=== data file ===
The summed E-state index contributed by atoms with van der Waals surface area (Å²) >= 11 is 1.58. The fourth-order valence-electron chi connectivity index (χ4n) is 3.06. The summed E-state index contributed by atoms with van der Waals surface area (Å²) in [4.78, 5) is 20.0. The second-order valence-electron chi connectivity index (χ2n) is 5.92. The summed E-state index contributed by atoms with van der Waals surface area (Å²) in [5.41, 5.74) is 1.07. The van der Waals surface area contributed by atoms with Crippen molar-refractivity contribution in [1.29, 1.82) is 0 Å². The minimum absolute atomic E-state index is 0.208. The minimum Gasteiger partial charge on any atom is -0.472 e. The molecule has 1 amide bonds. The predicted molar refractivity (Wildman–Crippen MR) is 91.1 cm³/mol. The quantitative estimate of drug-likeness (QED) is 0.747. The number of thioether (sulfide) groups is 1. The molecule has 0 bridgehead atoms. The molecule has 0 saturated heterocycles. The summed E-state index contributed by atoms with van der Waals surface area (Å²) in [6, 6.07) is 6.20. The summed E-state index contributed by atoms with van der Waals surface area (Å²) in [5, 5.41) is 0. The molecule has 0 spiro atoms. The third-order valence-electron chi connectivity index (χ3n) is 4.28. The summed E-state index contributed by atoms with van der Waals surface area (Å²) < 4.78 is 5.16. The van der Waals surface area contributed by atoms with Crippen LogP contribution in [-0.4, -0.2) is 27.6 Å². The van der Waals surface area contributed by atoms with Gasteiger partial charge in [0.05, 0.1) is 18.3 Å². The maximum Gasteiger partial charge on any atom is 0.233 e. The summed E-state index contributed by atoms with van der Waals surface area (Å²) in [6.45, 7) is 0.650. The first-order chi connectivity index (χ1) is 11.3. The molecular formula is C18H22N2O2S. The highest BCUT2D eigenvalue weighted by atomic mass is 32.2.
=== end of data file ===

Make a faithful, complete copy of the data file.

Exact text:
The summed E-state index contributed by atoms with van der Waals surface area (Å²) >= 11 is 1.58. The fourth-order valence-electron chi connectivity index (χ4n) is 3.06. The summed E-state index contributed by atoms with van der Waals surface area (Å²) in [4.78, 5) is 20.0. The second-order valence-electron chi connectivity index (χ2n) is 5.92. The summed E-state index contributed by atoms with van der Waals surface area (Å²) in [5.41, 5.74) is 1.07. The van der Waals surface area contributed by atoms with Crippen molar-refractivity contribution in [1.29, 1.82) is 0 Å². The minimum absolute atomic E-state index is 0.208. The minimum Gasteiger partial charge on any atom is -0.472 e. The molecule has 1 amide bonds. The predicted molar refractivity (Wildman–Crippen MR) is 91.1 cm³/mol. The quantitative estimate of drug-likeness (QED) is 0.747. The number of thioether (sulfide) groups is 1. The molecule has 0 bridgehead atoms. The molecule has 0 saturated heterocycles. The summed E-state index contributed by atoms with van der Waals surface area (Å²) in [6, 6.07) is 6.20. The summed E-state index contributed by atoms with van der Waals surface area (Å²) in [5, 5.41) is 0. The molecule has 0 spiro atoms. The third-order valence-electron chi connectivity index (χ3n) is 4.28. The summed E-state index contributed by atoms with van der Waals surface area (Å²) < 4.78 is 5.16. The van der Waals surface area contributed by atoms with Crippen LogP contribution in [-0.4, -0.2) is 27.6 Å². The van der Waals surface area contributed by atoms with Gasteiger partial charge in [0.05, 0.1) is 18.3 Å². The maximum Gasteiger partial charge on any atom is 0.233 e. The summed E-state index contributed by atoms with van der Waals surface area (Å²) in [6.45, 7) is 0.650. The first-order chi connectivity index (χ1) is 11.3. The molecular formula is C18H22N2O2S. The highest BCUT2D eigenvalue weighted by atomic mass is 32.2.